1. #1
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    Lightbulb New Java API idea: ext4j

    New Java API idea: ext4j


    Hey you all!

    I think there are a lot of people here that use Ext with Java on the server side. Last week I started the development of ext4j (that the name I gave, suggestions of a better name are welcome). The ideas of this API are:

    - To provide a set of custom tags to make Ext development on the client side easier (even easier for those who don't have Javascript experience). Some of the custom tags I've already started to develop are: ext4j:form, ext4j:textfield, ext4j:numberfield, ext4jelect, ext4j:button, ext4j:grid... I'm using freemarker templates to generate the necessary code, so it's easily customized and I'mt trying to keep it as accessible and unobtrusive as possible (see my other post).
    - To provide integration with the most used Java frameworks such as Struts2/WebWork (already start to develop this integration and the first tests gave great results, I'm able to use the standards Struts tags such as s:form, s:textfield and get the content generated with Ext functionalities), DWR, JSF and others.
    - To provide integration with any I18N adapter (JSL, Struts...) that is being used.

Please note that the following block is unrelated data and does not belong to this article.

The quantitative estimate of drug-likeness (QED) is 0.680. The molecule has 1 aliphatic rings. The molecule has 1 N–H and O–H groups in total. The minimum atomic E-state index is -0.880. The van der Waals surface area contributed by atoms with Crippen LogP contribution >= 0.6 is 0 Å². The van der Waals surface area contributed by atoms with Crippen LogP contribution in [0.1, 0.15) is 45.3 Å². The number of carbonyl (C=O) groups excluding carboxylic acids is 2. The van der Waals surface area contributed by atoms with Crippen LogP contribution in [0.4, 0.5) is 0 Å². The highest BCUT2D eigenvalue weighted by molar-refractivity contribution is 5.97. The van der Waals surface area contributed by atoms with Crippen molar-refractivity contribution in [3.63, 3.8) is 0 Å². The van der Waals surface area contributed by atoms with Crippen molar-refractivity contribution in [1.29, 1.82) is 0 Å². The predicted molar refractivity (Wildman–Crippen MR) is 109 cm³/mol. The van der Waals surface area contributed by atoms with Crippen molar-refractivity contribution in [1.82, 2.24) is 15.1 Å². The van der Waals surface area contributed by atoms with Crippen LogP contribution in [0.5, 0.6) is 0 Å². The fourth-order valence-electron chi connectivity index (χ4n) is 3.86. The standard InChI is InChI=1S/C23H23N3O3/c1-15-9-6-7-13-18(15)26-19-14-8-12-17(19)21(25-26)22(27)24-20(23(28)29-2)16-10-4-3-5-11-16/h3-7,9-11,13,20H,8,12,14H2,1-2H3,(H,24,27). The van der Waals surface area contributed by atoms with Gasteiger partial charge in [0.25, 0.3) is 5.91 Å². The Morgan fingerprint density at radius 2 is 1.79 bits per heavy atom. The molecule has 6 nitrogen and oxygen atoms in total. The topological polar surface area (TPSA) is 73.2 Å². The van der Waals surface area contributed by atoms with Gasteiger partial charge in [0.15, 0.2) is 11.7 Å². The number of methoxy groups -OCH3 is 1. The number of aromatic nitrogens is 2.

- Some annotations to deal with forms in a easier and interactive manner (I'll explain this one better later).

    This weekend I'll finish the Maven configuration and will commit the project to any Subversion or CVS available (any suggestions???). The idea is to have a well-documented project, easy to use and to plug in any project. I'd like some suggestions and to know people that are interested in participate in this project. Thanks for the attention again people! Up the Ext! Cya!

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    Thumbs up I am in :-) for EXT4J

    I am in :-) for EXT4J


    Dear Daniel,

    Nice to see your post, I have been using Yahoo UI, EXT a lot for developing new JSF/Facelets Components,(Facelets is a templating framework); I use Ext a lot that's integrated with Server side J2EE.

    I Love the idea and will be looking forward to help.
    I am looking forward for the maven configuration

    Happy Ext.
    Satish

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    Ext User DavidHu's Avatar
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    Default


    Hi Daniel,